It might seem as though BMW isn’t all-in on electric vehicles. Not only is it dabbling in other forms of alternative fuel, such as hydrogen, but it’s also pushing the European Union to continue allowing internal combustions engines for a bit longer than it originally intended. It would see that BMW sees electrification as an answer to our climate problem, not the only answer. However, BMW North America CEO claims that transitioning to electrification is actually BMW’s top priority.
While speaking to Automotive News, BMW NA CEO Sebastian Mackensen said that the top priority for BMW in the near future is “the transition of our business to expand into battery-electric vehicles.”
BMW understands the road to pure electrification isn’t an easy one, nor is it a known one. This is uncharted territory for every automaker, as they adapt to an entirely new form of propulsion technology. Not only that, this new propulsion technology lacks the established infrastructure that the old technology has had for a century. And with brands like Tesla dominating the mental EV market share of customers—show me one U.S. customer who thinks of a different brand when the topic of EVs comes up and I’ll eat my shoe—BMW knows it needs horse blinders on.
“Tesla has been at the forefront of this whole transition,” Machensen told Automotive News. “That’s a fact, and you have to give that to them.”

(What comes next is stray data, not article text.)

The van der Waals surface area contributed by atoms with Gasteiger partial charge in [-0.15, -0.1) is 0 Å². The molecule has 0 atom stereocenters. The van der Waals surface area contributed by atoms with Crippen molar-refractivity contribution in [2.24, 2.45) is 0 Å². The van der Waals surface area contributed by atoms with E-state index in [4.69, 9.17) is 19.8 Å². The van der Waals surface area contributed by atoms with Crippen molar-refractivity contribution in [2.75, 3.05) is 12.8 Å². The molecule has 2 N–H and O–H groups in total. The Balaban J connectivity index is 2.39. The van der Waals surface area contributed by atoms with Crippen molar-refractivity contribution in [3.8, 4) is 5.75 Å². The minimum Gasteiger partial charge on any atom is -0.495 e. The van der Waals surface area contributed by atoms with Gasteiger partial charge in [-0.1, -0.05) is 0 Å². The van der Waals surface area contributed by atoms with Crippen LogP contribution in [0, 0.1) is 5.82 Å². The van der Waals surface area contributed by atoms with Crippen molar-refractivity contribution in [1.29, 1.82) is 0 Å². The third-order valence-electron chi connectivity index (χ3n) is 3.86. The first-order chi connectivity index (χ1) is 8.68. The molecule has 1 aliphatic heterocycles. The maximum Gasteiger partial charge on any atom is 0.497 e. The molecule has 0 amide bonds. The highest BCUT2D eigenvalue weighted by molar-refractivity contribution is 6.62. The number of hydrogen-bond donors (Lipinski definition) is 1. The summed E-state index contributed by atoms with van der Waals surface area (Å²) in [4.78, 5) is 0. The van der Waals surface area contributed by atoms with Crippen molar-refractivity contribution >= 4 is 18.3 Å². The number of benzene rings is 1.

However, he also said that BMW can’t always keep an eye on what Tesla, or any other competitor is doing, and has to stay its own course.
“But I don’t like to obsessively look right and left at what others do, but instead focus on our strengths and listen to feedback from customers who can finally drive an electrified car that drives as a BMW does,” he said.
Mackensen also spoke about the U.S.’s Inflation Reduction Act (IRA), which now limits the electric vehicles that are eligbile for federal tax credits only to those that source the majority of their battery components and manufacturing in the U.S. While BMW has already announced that it will be shifting some EV production to its Spartanburg, South Carolina factory, Mackensen says that was years in the making and not a knee-jerk reaction to the IRA, despite the coincidental timing.
With so many new upstart EV brands, like Tesla, Lucid, Rivian, Fisker, and Rimac, it might seem scary for legacy brands to compete. However, BMW welcomes the challenge, with Mackensen calling it a “positive challenge” and one that BMW will handle well.
[Source: Automotive News]